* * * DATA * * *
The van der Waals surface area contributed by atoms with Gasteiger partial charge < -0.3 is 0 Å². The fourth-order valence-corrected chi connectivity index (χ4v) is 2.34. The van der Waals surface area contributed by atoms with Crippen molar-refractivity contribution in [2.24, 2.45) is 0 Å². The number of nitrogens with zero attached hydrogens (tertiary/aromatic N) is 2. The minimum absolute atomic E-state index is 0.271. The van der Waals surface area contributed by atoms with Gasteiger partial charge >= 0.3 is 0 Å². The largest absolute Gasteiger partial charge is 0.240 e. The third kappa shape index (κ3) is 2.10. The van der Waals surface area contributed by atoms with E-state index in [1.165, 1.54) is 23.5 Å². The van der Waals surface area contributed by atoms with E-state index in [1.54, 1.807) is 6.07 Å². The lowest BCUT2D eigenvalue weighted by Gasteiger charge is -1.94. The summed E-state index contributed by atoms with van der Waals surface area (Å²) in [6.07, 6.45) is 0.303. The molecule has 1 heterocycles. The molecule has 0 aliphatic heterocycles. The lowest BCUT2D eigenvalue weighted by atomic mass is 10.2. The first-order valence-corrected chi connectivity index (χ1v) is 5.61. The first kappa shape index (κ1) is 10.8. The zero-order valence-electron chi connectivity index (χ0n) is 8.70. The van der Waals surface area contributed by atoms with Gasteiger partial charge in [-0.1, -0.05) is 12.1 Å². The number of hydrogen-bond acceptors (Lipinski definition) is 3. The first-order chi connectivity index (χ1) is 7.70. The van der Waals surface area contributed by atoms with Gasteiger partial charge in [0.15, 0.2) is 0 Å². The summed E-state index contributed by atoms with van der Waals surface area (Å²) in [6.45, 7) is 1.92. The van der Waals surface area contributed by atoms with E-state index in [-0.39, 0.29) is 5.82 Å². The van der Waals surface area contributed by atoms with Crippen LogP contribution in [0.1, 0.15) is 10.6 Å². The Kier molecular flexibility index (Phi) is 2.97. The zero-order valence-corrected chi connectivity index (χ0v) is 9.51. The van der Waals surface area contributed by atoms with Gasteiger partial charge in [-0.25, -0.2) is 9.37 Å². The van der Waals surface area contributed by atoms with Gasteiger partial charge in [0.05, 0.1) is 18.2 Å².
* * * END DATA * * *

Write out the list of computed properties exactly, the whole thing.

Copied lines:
The van der Waals surface area contributed by atoms with Gasteiger partial charge < -0.3 is 0 Å². The fourth-order valence-corrected chi connectivity index (χ4v) is 2.34. The van der Waals surface area contributed by atoms with Crippen molar-refractivity contribution in [2.24, 2.45) is 0 Å². The number of nitrogens with zero attached hydrogens (tertiary/aromatic N) is 2. The minimum absolute atomic E-state index is 0.271. The van der Waals surface area contributed by atoms with Gasteiger partial charge >= 0.3 is 0 Å². The largest absolute Gasteiger partial charge is 0.240 e. The third kappa shape index (κ3) is 2.10. The van der Waals surface area contributed by atoms with E-state index in [1.165, 1.54) is 23.5 Å². The van der Waals surface area contributed by atoms with E-state index in [1.54, 1.807) is 6.07 Å². The lowest BCUT2D eigenvalue weighted by Gasteiger charge is -1.94. The summed E-state index contributed by atoms with van der Waals surface area (Å²) in [6.07, 6.45) is 0.303. The molecule has 1 heterocycles. The molecule has 0 aliphatic heterocycles. The lowest BCUT2D eigenvalue weighted by atomic mass is 10.2. The first-order valence-corrected chi connectivity index (χ1v) is 5.61. The first kappa shape index (κ1) is 10.8. The zero-order valence-electron chi connectivity index (χ0n) is 8.70. The van der Waals surface area contributed by atoms with Gasteiger partial charge in [-0.1, -0.05) is 12.1 Å². The number of hydrogen-bond acceptors (Lipinski definition) is 3. The first-order chi connectivity index (χ1) is 7.70. The van der Waals surface area contributed by atoms with Gasteiger partial charge in [0.15, 0.2) is 0 Å². The summed E-state index contributed by atoms with van der Waals surface area (Å²) in [6.45, 7) is 1.92. The van der Waals surface area contributed by atoms with E-state index in [-0.39, 0.29) is 5.82 Å². The van der Waals surface area contributed by atoms with Crippen LogP contribution in [0.1, 0.15) is 10.6 Å². The Kier molecular flexibility index (Phi) is 2.97. The zero-order valence-corrected chi connectivity index (χ0v) is 9.51. The van der Waals surface area contributed by atoms with Gasteiger partial charge in [-0.25, -0.2) is 9.37 Å². The van der Waals surface area contributed by atoms with Gasteiger partial charge in [0.05, 0.1) is 18.2 Å².